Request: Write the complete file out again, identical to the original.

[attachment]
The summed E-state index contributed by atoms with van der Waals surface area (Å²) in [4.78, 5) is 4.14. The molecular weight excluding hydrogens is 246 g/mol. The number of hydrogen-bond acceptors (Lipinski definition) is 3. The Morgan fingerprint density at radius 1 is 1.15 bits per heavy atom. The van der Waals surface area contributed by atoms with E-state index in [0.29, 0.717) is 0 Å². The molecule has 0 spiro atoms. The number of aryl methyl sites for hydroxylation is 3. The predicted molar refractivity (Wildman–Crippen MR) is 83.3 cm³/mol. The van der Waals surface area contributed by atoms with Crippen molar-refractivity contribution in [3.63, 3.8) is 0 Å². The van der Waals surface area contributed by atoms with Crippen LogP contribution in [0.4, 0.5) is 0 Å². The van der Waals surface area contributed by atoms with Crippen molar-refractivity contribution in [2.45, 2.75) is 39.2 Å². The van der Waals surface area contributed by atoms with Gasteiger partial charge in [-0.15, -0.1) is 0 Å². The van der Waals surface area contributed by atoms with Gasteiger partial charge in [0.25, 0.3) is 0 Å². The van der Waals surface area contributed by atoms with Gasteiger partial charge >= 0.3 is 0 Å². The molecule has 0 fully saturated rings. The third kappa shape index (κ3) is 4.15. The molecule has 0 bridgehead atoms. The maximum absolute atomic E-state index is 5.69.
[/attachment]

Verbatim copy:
The summed E-state index contributed by atoms with van der Waals surface area (Å²) in [4.78, 5) is 4.14. The molecular weight excluding hydrogens is 246 g/mol. The number of hydrogen-bond acceptors (Lipinski definition) is 3. The Morgan fingerprint density at radius 1 is 1.15 bits per heavy atom. The van der Waals surface area contributed by atoms with E-state index in [0.29, 0.717) is 0 Å². The molecule has 0 spiro atoms. The number of aryl methyl sites for hydroxylation is 3. The predicted molar refractivity (Wildman–Crippen MR) is 83.3 cm³/mol. The van der Waals surface area contributed by atoms with Crippen molar-refractivity contribution in [3.63, 3.8) is 0 Å². The van der Waals surface area contributed by atoms with Crippen LogP contribution in [0.4, 0.5) is 0 Å². The van der Waals surface area contributed by atoms with Crippen molar-refractivity contribution in [2.45, 2.75) is 39.2 Å². The van der Waals surface area contributed by atoms with Gasteiger partial charge in [-0.15, -0.1) is 0 Å². The van der Waals surface area contributed by atoms with Gasteiger partial charge in [0.25, 0.3) is 0 Å². The van der Waals surface area contributed by atoms with Gasteiger partial charge >= 0.3 is 0 Å². The molecule has 0 fully saturated rings. The third kappa shape index (κ3) is 4.15. The molecule has 0 bridgehead atoms. The maximum absolute atomic E-state index is 5.69.